Losing the Functional High Ground

Losing the Functional High Ground

by Richard White

2016-10-26

The title of this post is a direct reference to Marco Arment’s excellent online essay from January 4, 2015, Apple has lost the functional high ground. If you haven’t read that post, in which Marco points out that Apple’s software quality has fallen off in the past few years, you should check it out.

Since that post was written, Apple’s success as a computer company has suffered other slings and arrows at the hands of former admirers, and most recently, on the hardware front. For a variety of reasons, Apple’s once formidable line of “best in class” computers has been reduced to a rag-tag selection of pretty, well-made, computers that run pretty nicely considering you’ve just paid top dollar for a new machine built from four-year-old hardware.

In 2013, Apple’s Phil Schiller unveiled the sleek, new, Mac Pro at the World Wide Developer’s Conference, with a defiant “Can’t innovate any more my ass!” for the benefit of observers who felt even then that Apple might have started to lose its way. Now, over three years later, that Mac Pro hasn’t seen a single upgrade, and Schiller’s sneer has become a sadly ironic comment on the ongoing state of affairs.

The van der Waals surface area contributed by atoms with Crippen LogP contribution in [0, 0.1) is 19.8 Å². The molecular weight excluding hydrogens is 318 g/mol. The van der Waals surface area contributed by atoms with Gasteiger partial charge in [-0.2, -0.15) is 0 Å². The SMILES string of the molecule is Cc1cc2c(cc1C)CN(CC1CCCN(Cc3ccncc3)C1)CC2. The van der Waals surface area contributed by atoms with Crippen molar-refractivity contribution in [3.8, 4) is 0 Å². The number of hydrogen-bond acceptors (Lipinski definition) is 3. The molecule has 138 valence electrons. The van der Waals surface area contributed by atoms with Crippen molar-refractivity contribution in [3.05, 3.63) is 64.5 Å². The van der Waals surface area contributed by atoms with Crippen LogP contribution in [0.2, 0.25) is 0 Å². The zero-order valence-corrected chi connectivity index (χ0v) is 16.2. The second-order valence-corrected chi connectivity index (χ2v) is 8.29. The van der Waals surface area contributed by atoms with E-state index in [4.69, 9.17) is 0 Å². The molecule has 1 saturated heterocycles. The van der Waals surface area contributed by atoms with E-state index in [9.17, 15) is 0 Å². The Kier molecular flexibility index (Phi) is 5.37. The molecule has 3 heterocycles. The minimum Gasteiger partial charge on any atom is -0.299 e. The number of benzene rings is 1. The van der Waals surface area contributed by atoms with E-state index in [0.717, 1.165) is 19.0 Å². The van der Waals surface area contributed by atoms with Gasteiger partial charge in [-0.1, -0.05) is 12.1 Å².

MacRumors, a fan-site so faithful they’ve got “Mac” in their name, maintains a Buying Guide for its readers, with listings on the current state of Apple’s hardware, and recommendation on whether now might be a good time to buy or not. Here are their recommendations as of a few weeks ago.

2016-10-15-macrumors_buyers_guide

For anyone who has been a fan of Apple over the years, it’s painful to watch this decline. There may be some comfort in knowing that they’ve got the best selling mobile phone on the planet, and a good thing, too: that single product line, the iPhone, accounts for almost two-thirds of Apple’s revenue.

There’s a reason they removed the word “Computer” from their company name, “Apple Computer, Inc.” back in 2007.

John Gruber disagrees with Arment’s characterization of Apple: “…if they’ve ‘lost the functional high ground’, who did they lose it to? I say no one.”

It appears to me and to other observers that they’ve lost it to themselves. Their development of computer hardware and OS X software has effectively been abandoned in favor of their cash cow, the iPhone.

This is written on the eve of a much-awaited product release from Apple. I have every hope that the new products they announce tomorrow will restore our faith in the company.

And I have every fear that we will be disappointed.

Follow-up

I think I have my answer.

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